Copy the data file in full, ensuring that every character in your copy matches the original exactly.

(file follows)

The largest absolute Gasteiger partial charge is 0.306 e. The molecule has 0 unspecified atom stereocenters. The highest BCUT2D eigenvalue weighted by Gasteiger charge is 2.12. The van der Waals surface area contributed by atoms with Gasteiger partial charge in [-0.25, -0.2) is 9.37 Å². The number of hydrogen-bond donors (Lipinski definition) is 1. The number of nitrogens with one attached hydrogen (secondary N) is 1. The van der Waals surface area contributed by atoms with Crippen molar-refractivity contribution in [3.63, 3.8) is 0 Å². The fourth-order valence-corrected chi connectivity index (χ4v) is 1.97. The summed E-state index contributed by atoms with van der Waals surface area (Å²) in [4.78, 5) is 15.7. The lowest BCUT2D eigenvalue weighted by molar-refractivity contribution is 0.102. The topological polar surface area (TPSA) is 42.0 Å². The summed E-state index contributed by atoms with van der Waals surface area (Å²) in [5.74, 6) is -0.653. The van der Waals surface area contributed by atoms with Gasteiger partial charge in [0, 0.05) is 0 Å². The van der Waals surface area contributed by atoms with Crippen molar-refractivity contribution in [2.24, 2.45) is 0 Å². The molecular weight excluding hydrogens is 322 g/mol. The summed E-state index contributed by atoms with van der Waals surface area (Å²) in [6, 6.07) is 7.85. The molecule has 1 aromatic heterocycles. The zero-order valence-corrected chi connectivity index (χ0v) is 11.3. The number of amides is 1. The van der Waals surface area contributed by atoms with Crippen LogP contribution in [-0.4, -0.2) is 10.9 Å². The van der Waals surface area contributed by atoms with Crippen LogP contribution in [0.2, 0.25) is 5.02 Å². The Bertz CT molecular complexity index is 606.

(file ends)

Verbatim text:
The largest absolute Gasteiger partial charge is 0.306 e. The molecule has 0 unspecified atom stereocenters. The highest BCUT2D eigenvalue weighted by Gasteiger charge is 2.12. The van der Waals surface area contributed by atoms with Gasteiger partial charge in [-0.25, -0.2) is 9.37 Å². The number of hydrogen-bond donors (Lipinski definition) is 1. The number of nitrogens with one attached hydrogen (secondary N) is 1. The van der Waals surface area contributed by atoms with Crippen molar-refractivity contribution in [3.63, 3.8) is 0 Å². The fourth-order valence-corrected chi connectivity index (χ4v) is 1.97. The summed E-state index contributed by atoms with van der Waals surface area (Å²) in [4.78, 5) is 15.7. The lowest BCUT2D eigenvalue weighted by molar-refractivity contribution is 0.102. The topological polar surface area (TPSA) is 42.0 Å². The summed E-state index contributed by atoms with van der Waals surface area (Å²) in [5.74, 6) is -0.653. The van der Waals surface area contributed by atoms with Gasteiger partial charge in [0, 0.05) is 0 Å². The van der Waals surface area contributed by atoms with Crippen molar-refractivity contribution in [2.24, 2.45) is 0 Å². The molecular weight excluding hydrogens is 322 g/mol. The summed E-state index contributed by atoms with van der Waals surface area (Å²) in [6, 6.07) is 7.85. The molecule has 1 aromatic heterocycles. The zero-order valence-corrected chi connectivity index (χ0v) is 11.3. The number of amides is 1. The van der Waals surface area contributed by atoms with Crippen LogP contribution in [-0.4, -0.2) is 10.9 Å². The van der Waals surface area contributed by atoms with Crippen LogP contribution in [0.2, 0.25) is 5.02 Å². The Bertz CT molecular complexity index is 606.